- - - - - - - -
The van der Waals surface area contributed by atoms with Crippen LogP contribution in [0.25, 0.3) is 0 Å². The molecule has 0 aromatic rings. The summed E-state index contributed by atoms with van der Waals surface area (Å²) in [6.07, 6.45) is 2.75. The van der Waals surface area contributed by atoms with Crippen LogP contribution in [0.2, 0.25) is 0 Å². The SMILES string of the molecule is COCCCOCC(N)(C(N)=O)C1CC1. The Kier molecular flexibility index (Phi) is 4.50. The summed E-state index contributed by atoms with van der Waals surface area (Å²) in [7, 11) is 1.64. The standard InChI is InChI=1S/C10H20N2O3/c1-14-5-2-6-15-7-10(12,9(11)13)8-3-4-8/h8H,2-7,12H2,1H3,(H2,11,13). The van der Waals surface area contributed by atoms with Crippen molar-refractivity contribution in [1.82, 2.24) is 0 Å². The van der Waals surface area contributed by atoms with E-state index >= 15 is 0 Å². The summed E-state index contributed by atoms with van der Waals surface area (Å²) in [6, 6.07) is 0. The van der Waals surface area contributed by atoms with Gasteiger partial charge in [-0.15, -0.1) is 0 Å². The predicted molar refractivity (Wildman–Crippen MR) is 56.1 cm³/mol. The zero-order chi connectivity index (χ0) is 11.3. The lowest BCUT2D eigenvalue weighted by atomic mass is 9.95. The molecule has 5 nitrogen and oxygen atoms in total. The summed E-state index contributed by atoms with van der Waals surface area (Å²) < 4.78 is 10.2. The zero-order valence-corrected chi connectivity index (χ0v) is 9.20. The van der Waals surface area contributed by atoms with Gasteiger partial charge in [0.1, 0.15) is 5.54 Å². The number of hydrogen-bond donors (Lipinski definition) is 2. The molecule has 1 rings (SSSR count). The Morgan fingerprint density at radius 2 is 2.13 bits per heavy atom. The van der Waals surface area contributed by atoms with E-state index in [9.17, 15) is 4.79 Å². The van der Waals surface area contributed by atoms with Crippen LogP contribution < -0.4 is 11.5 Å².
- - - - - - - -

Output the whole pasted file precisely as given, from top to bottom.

The van der Waals surface area contributed by atoms with Crippen LogP contribution in [0.25, 0.3) is 0 Å². The molecule has 0 aromatic rings. The summed E-state index contributed by atoms with van der Waals surface area (Å²) in [6.07, 6.45) is 2.75. The van der Waals surface area contributed by atoms with Crippen LogP contribution in [0.2, 0.25) is 0 Å². The SMILES string of the molecule is COCCCOCC(N)(C(N)=O)C1CC1. The Kier molecular flexibility index (Phi) is 4.50. The summed E-state index contributed by atoms with van der Waals surface area (Å²) in [7, 11) is 1.64. The standard InChI is InChI=1S/C10H20N2O3/c1-14-5-2-6-15-7-10(12,9(11)13)8-3-4-8/h8H,2-7,12H2,1H3,(H2,11,13). The van der Waals surface area contributed by atoms with Crippen molar-refractivity contribution in [1.82, 2.24) is 0 Å². The van der Waals surface area contributed by atoms with E-state index >= 15 is 0 Å². The summed E-state index contributed by atoms with van der Waals surface area (Å²) in [6, 6.07) is 0. The van der Waals surface area contributed by atoms with Gasteiger partial charge in [-0.15, -0.1) is 0 Å². The predicted molar refractivity (Wildman–Crippen MR) is 56.1 cm³/mol. The zero-order chi connectivity index (χ0) is 11.3. The lowest BCUT2D eigenvalue weighted by atomic mass is 9.95. The molecule has 5 nitrogen and oxygen atoms in total. The summed E-state index contributed by atoms with van der Waals surface area (Å²) < 4.78 is 10.2. The zero-order valence-corrected chi connectivity index (χ0v) is 9.20. The van der Waals surface area contributed by atoms with Gasteiger partial charge in [0.1, 0.15) is 5.54 Å². The number of hydrogen-bond donors (Lipinski definition) is 2. The molecule has 1 rings (SSSR count). The Morgan fingerprint density at radius 2 is 2.13 bits per heavy atom. The van der Waals surface area contributed by atoms with E-state index in [9.17, 15) is 4.79 Å². The van der Waals surface area contributed by atoms with Crippen LogP contribution < -0.4 is 11.5 Å².